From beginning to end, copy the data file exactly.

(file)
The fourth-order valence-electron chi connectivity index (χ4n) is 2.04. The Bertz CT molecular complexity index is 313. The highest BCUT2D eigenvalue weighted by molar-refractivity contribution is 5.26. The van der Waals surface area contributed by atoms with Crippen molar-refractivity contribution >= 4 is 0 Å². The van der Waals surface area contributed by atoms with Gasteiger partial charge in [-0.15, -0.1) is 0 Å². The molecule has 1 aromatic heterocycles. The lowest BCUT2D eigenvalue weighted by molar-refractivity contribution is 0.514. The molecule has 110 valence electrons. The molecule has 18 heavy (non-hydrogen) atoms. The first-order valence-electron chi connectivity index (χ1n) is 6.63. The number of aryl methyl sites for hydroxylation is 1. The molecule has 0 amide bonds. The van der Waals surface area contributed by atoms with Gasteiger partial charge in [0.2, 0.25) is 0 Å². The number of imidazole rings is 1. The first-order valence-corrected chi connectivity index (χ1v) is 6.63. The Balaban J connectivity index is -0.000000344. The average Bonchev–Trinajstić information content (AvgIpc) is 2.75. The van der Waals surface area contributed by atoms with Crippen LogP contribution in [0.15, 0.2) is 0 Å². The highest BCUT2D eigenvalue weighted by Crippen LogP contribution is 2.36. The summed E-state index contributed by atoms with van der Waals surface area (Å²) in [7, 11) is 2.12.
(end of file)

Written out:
The fourth-order valence-electron chi connectivity index (χ4n) is 2.04. The Bertz CT molecular complexity index is 313. The highest BCUT2D eigenvalue weighted by molar-refractivity contribution is 5.26. The van der Waals surface area contributed by atoms with Crippen molar-refractivity contribution >= 4 is 0 Å². The van der Waals surface area contributed by atoms with Gasteiger partial charge in [-0.15, -0.1) is 0 Å². The molecule has 1 aromatic heterocycles. The lowest BCUT2D eigenvalue weighted by molar-refractivity contribution is 0.514. The molecule has 110 valence electrons. The molecule has 18 heavy (non-hydrogen) atoms. The first-order valence-electron chi connectivity index (χ1n) is 6.63. The number of aryl methyl sites for hydroxylation is 1. The molecule has 0 amide bonds. The van der Waals surface area contributed by atoms with Gasteiger partial charge in [0.2, 0.25) is 0 Å². The number of imidazole rings is 1. The first-order valence-corrected chi connectivity index (χ1v) is 6.63. The Balaban J connectivity index is -0.000000344. The average Bonchev–Trinajstić information content (AvgIpc) is 2.75. The van der Waals surface area contributed by atoms with Crippen LogP contribution in [0.15, 0.2) is 0 Å². The highest BCUT2D eigenvalue weighted by Crippen LogP contribution is 2.36. The summed E-state index contributed by atoms with van der Waals surface area (Å²) in [7, 11) is 2.12.